Martin’s impact on Tigers already noticeable at Tigers media day

Ahead of his first season as the head coach of Missouri basketball, the difference Cuonzo Martin has brought to the Tigers was on full display Friday.

In his first press conference of the season, ahead of his team’s first practice, first-year head basketball coach Cuonzo Martin was short, sweet and direct in his opening statement.

“I’m ready to roll. That’s my opening statement,” Martin said.

This was not news. Martin has been ready to roll ever since he took over Missouri’s men’s basketball program in March and proved it with the moves he’s made.

In his first five months on the job, Martin signed four four-star or higher recruits, most notably signing the nation’s No. 1 player, Michael Porter Jr. The other three signings ― point guard Blake Harris and big men Jeremiah Tilmon and Jontay Porter, Porter Jr.’s younger brother – helped put Missouri over the top as Martin transformed a Tigers squad that went 8-24 last season into a team with a top-25 caliber roster.

At this point, the additions to the team have been discussed ad nauseam, but no amount of discussion can underplay their significance. Martin has overhauled the program in a short amount of time, and things are different from the way they have been over the past few years.

On Friday, as fall camp officially began, that difference was on display almost immediately as players spoke to the media.

Porter Jr., unsurprisingly, attracted the most attention. He controlled the room with his presence from the moment he stepped into the gym. His brother Jontay commanded a fairly sizable following as well. Both spoke about how talented and special this group of players was and the impact that coach Martin has made in the early going.

But it was the way Tigers veterans spoke, the players that have experienced all of the losses and disappointment of the past several seasons, that provided the most insight on the change within the program since Martin’s arrival.

Junior point guard Terrence Phillips, who will serve as a veteran presence on Martin’s youthful team, said the Tigers’ approach is the biggest change from last year.

“The set of standards we’re set to [is different],” Phillips said. “The way we approach things is at a higher standard. The energy level is higher, the way we walk around campus is higher, everything we do is at another notch right now.”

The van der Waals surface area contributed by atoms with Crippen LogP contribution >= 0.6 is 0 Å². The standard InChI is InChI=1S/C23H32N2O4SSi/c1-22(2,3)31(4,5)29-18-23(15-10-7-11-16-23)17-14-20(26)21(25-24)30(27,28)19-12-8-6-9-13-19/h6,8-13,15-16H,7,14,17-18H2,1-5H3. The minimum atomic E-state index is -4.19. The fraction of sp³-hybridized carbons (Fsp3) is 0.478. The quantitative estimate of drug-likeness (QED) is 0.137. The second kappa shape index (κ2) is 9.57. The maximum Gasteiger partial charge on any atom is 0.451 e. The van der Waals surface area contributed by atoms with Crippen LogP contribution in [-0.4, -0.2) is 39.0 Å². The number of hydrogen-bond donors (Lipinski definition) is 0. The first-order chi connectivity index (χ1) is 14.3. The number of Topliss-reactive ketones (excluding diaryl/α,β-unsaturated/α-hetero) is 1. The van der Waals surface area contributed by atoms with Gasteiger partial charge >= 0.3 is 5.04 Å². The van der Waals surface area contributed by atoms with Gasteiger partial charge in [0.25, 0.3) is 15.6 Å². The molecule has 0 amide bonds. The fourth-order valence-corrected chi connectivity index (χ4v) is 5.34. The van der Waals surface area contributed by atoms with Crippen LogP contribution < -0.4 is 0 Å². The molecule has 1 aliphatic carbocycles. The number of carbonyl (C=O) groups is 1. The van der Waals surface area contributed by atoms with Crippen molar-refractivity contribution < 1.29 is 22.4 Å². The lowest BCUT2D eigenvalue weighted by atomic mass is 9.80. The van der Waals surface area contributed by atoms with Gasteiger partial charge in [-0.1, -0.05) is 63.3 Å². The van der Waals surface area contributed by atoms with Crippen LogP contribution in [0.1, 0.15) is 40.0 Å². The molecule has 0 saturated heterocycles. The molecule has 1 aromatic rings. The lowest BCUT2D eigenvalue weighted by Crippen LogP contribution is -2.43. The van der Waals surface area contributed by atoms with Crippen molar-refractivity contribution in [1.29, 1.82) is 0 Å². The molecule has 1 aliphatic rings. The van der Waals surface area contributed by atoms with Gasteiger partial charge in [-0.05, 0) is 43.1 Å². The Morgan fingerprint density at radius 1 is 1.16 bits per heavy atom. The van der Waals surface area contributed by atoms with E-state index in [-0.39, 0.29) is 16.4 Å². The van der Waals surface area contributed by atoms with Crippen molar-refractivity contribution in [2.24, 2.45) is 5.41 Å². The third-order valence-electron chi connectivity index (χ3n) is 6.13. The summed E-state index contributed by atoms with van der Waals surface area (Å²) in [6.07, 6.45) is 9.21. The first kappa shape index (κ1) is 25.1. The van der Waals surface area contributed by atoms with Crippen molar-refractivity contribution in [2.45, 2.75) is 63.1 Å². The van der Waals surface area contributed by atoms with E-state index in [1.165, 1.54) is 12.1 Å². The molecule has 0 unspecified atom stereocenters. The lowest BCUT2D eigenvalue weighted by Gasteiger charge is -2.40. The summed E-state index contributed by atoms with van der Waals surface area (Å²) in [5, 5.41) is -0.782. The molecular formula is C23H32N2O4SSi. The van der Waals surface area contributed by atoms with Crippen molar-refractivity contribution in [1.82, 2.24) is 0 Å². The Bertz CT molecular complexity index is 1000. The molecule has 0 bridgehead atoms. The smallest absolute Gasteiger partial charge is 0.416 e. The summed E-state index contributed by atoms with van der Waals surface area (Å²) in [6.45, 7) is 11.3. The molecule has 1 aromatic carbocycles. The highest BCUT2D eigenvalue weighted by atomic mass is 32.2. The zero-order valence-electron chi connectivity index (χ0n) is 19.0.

Another component a number of Tigers pointed to was the intensity that Martin brings to the court, which had been lacking in the past. The in-practice battles are new for junior power forward Kevin Puryear, who has primarily guarded Porter Jr. in the preseason. Puryear said he had never experienced such high-intensity practices before Martin arrived.

“It has raised the competition,” Puryear, a Blue Springs native, said. “It’s gotten pretty serious. We’re all competitors that want to win, and we all want to be on the floor. And at the end of the day, we’re all going to scratch and claw to do that.”

Jontay Porter was not around to experience the past few seasons but has gotten the sense from the older players that this fall camp has been a different one.

“Their demeanor [is different],” Porter said. “The older dudes are just hungry for winning, and I think that’s one of the driving forces behind our team.”

Part of that new demeanor also comes from Martin. Phillips touched on how different the attitude was this year, saying that the new approach that this Tigers team has comes from the top.

“It really starts with the head coach,” Phillips said. “You’ll hear commentators all the time say that players take their demeanor from their head coach, and that’s how we are as a group right now. He’s going to come in and be all about business.”

It is evident that Martin’s presence has brought a different energy and attitude to Missouri basketball. His intensity has delivered a much-needed shift in direction for a team that was in need of a leader, and its dividends are already clear.

Most importantly, Martin appears to have inspired a hunger for winning, one that is most present in the veterans.

The 18 combined wins of the past two seasons have taken a toll, and the prospect of becoming a winning team under Martin is one that brings instant excitement to the faces of the older players.

Asked whether winning would mean more to the guys who have been on the team for the past few seasons, Phillips’ eyes lit up.

“100 percent,” Phillips said laughing.

Edited by Joe Noser | jnoser@themaneater.com

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